Oceanfront Property Investments

Written by Johnny Kitchens
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There are certain instances when having oceanfront property can seem like a liability (like during a hurricane or a tsunami), but that has not stopped people from living on the coast for the entirety of human existence. Since the dawn of time, people have wanted to live near the water and that is not likely to change. If you are going to build, you can build to withstand the forces of nature quite well. If you are buying an existing structure, you can retrofit and look at your insurance options.

It is important to remember that if you are purchasing said oceanfront property with funds from your IRA, all building, retrofitting, and/or insurance expenses must come from your IRA. Your IRA and all assets therein must be treated as a separate entity from your other assets or your IRA can lose its tax-advantaged status. This is one reason traditional IRA providers rarely offer real estate investing as an option, because of the complexity of the arrangement.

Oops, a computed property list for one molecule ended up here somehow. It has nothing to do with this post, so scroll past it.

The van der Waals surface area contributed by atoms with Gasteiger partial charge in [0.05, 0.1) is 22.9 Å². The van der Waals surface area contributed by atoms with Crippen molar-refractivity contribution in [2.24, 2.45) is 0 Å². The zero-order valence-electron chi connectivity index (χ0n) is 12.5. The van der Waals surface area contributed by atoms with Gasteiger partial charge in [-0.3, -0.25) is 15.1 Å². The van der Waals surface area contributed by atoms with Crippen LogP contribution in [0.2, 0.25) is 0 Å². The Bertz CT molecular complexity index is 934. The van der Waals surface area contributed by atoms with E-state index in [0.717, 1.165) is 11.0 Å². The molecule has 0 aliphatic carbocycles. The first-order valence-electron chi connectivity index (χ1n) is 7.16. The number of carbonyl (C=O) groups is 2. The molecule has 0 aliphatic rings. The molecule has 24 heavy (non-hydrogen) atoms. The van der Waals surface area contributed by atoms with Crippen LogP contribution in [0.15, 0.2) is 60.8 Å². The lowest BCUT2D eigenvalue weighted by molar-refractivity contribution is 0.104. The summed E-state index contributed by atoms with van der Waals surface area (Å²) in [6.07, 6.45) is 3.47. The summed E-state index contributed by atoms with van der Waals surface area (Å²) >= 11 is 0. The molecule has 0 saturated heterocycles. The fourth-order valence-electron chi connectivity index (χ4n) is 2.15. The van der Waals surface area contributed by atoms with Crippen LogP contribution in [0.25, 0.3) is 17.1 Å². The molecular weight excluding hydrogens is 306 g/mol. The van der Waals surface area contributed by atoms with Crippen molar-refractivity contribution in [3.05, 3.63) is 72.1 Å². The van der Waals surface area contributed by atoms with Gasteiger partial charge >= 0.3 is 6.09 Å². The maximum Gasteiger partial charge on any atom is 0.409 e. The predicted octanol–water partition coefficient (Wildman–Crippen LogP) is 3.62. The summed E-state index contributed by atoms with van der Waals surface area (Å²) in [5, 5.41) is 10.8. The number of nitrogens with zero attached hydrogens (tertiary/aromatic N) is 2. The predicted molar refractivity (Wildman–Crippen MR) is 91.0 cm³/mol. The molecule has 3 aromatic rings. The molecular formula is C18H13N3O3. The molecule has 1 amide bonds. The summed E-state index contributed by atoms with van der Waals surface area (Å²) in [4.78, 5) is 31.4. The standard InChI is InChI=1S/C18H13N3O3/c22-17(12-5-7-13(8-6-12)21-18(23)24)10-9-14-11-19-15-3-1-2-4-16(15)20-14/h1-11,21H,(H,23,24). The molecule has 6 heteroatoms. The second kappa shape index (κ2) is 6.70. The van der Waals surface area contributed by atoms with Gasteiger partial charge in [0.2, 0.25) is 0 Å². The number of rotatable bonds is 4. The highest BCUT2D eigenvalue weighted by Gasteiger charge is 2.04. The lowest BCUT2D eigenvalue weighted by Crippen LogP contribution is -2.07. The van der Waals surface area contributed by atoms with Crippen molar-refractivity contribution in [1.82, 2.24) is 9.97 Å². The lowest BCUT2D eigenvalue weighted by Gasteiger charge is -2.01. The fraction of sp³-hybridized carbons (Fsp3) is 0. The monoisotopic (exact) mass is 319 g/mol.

Oceanfront property is often purchased either as a site for development or as a place to retire. Hotels, golf courses, and any of a number of commercial ventures do well near the ocean and can be very lucrative. As a place to retire to, oceanfront property makes for excellent rental income until then. (All rental income must flow into the IRA, however, until you start to take distributions.) Before you can move in, though, you and the property will have to meet certain criteria.

Living on Property Owned through Your IRA

Under certain conditions where your IRA's oceanfront property will be your first home or is deeded to you as a gift, you may be able to move in early. Otherwise, you will have to wait until the property has been in your IRA for the required length of time and you have started taking distributions from your IRA. At that point, you can take the property as a distribution and move in without triggering any penalties.

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